On July 27, 2021, four police officers who suffered greatly at the hands of U.S. citizens at the Capitol on January 6 testified before the House Select Committee. Some politicians’ and media personalities’ responses were alarming.

We teachers need to respond. How can we teachers guide students to select good information and make good decisions without being drawn into the political fray?

If you would like to watch the testimony, you can find it here: https://www.c-span.org/video/?513434-1/capitol-dc-police-testify-january-6-attack&live&scrlybrkr=a8d70f1f.

For those who are not in the United States and are reading this (thank you), U.S. citizens converged on our Capitol in Washington, DC…

My students and I all suffered this school year, as did millions of others. Returning to the physical classroom bolstered our spirits. We are more optimistic about school year 2021–2022 now.

One of the students in the morning English class wrote, “I was mortified at the thought that I had to attend summer school. I always assumed that the kids who attended summer school were either not very bright or just lazy. Then, I arrived for the first day and saw some of the smartest kids I knew, and they were also taking summer classes.”

As her journey through summer school continued, she realized how much online learning and working in the evenings had dulled her enthusiasm about school. Additionally, she took responsibility for what happened and asked herself an important…

Reluctant readers struggle to persist with a longer text. These students need a partner to meet them where they are and help them improve. In this post, I answer my own question: “What can I do to better partner with my students?”

Each year, I hear at least once that certain students I serve think they are in the “dumb-dumb class.” That they use the same terminology each year leads me to believe they heard that from someone. My guess is they heard it from classmates; kids can be cruel.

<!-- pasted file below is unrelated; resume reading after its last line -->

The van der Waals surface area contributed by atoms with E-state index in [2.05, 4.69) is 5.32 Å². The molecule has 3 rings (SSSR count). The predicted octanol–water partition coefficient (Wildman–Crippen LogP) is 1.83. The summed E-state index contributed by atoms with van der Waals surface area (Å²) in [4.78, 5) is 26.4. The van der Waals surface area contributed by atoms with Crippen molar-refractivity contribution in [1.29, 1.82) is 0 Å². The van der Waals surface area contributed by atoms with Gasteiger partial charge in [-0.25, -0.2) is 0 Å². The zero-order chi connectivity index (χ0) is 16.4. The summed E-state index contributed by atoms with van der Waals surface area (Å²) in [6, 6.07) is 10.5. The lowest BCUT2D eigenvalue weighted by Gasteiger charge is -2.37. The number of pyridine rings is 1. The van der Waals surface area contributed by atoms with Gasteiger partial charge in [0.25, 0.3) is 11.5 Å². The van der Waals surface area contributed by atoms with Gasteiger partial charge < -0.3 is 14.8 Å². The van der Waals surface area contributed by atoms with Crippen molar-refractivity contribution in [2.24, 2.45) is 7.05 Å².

I’m not sure who told them that, since I immediately respond with a speech about how every person put on this Earth has a gift to share with the world, and this is not a “dumb-dumb class,” instead of asking them who told them that. It doesn’t matter anyway.

In this class…

A response to a parent who questioned the value of high school English classes.

I Did Not See This Coming

“When I was in high school,” a parent said to me, “It was about participles, past-participles, and the like. Now, it’s all about novels. What’s up with that? Why? It’s such a waste of time.”

As she proceeded to start her lawn work, she realized she had more to say and stopped what she was doing. “I mean, I know you all need money, but why bother with these English classes when all you’re going to do is read novels?”

Color me not surprised. I figure her child is struggling to answer a key question: “Why do I have to…

To help us end this school year on a positive note, I asked my students, “How will you change the world?”

The name of the final unit in my classroom this year is “How Will You Change the World?” I approached this with my students by saying how much I wish someone had asked me that when I was considering college and career options. I also said we needed to end this dreadful year with an uplifting and confidence-building activity.